Paula Hawkin's debut novel, The Girl on the Train, is my latest read -- although given how quickly I'm reading it (I'm devouring it actually) I suspect I'll be finished by the time this post is live. The book, which is a psychological thriller featuring a very unreliable narrator, is eminently readable and (extremely) difficult to put down. I have my theory as to how it will all end, and can't wait to get to the conclusion to see how right (or wrong) I am. Even without knowing the ending, The Girl on the Train is definitely a book I'll be recommending to others.
I'm also still working my way through both Caliban's War by James S.A. Corey, and my re-read of Anne of Green Gables by Lucy Maud Montgomery. I hope to finish both in the week ahead.
Look forward, I soon plan to pick up Adam Lebor's The Washington Stratagem, the second novel in his Yael Azoulay political thriller series. I'll likely also start something that qualifies for the Reading Bingo Challenge: Canadian Edition thatI've decided to take part in this year.
Canadian books, anyone? One of my reading resolutions for 2015 is to read more works by Canadian authors. This is a resolution that will also help me to achieve my goal of tackling my extensive TBR pile, a pile that includes a number of Canadian books. To assist in my efforts I've decided to take part in Random House Canada's 2015 Reading Bingo Challenge, which is dedicated to reading Canadian!
While this is considered a challenge, I won't be treating it as such. I simply want to use it to help guide some of my reading selections this year. There are some squares I already know I won't achieve -- A book of poetry and Biography/Autobiographer of a Canadian celebrity, for example, since neither are of interest to me -- and I'm totally okay with this. My goal is simply to read more Canadian books rather than to cross off every square on the Bingo card.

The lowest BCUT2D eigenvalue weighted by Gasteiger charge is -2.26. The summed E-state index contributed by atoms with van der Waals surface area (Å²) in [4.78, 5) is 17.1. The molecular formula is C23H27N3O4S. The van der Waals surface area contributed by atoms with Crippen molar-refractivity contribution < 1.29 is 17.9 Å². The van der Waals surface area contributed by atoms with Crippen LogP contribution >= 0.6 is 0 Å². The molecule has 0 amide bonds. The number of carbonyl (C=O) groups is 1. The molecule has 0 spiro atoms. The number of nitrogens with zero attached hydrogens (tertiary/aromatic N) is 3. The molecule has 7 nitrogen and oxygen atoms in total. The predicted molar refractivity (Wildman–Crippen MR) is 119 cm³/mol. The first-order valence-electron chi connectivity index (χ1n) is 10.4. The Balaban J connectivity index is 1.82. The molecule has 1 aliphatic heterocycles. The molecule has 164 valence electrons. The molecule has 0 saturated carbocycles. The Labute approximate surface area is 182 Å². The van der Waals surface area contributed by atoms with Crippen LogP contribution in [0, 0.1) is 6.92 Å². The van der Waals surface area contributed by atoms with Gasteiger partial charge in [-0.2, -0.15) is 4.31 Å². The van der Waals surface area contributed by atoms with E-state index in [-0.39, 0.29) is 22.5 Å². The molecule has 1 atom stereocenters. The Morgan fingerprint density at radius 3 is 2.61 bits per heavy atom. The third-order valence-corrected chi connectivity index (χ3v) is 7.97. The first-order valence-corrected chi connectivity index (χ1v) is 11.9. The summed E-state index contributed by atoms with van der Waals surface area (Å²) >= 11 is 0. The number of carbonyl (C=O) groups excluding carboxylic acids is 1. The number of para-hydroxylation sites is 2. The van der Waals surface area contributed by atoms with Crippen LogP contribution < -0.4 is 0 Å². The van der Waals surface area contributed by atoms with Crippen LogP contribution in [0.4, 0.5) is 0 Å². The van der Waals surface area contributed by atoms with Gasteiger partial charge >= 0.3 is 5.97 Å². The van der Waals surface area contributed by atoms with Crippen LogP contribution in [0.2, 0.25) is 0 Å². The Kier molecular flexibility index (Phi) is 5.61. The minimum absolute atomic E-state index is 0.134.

Any other Canadian bloggers out there planning to take part? I'll use this post to periodically update my progress against the Bingo card, and will also tweet about it using the hashtag #ReadingBingo.
In an effort to post more regularly on this blog, and hopefully generate more discussion in the process, I've decided that it's high time I took part (on a more consistent basis) in some of the more popular bookish meme posts. While certain of these memes have appeared on this blog from time to time (e.g., Top Ten Tuesday, Waiting on Wednesday), I'm a total newbie to It's Monday! What Are You Reading, which is hosted over at Book Journey. Since Ialways have at least one book on the go, this should be an easy meme to keep up with.
I'm starting my week out with the second book in French novelist Maurice Druon's Accursed Kings series, The Strangled Queen. The series is set in 13th and 14th century France, and follows the fates of the Capet and early Valois monarchs. The series has been heralded as the "original Game of Thrones" by none other than George R.R. Martin. I read the first book--The Iron King--last year and loved it (click here for my review), and so far this second book is every bit as good. Based on what I've read of the series so far, I'd say it's a must read for historical fiction fans.
A little Science Fiction, anyone? In addition to The Strangled Queen, I'm also currently working my way through James S.A. Corey's Caliban's War, the second book in The Expanse series. I'm generally not a big fan of Science Fiction, but this series is an engaging one and has me encouraged to try other Space Opera novels. The Expanse will also be coming to a TV near you sometime later this year and I, for one, can't wait to watch it.
Last, but certainly not least, I'm re-reading one of my all-time favourite books,Lucy Maud Montgomery's Anne of Green Gables, as part of the Green Gables Readalong hosted by Lindsay at Reeder Reads. Not only is the book and series a favourite of mine, but Anne Shirley is one of my all-time favourite literary characters. Every time I read the book I picture myself walking the fields, meadows, forests, and beaches of beautiful Prince Edward Island.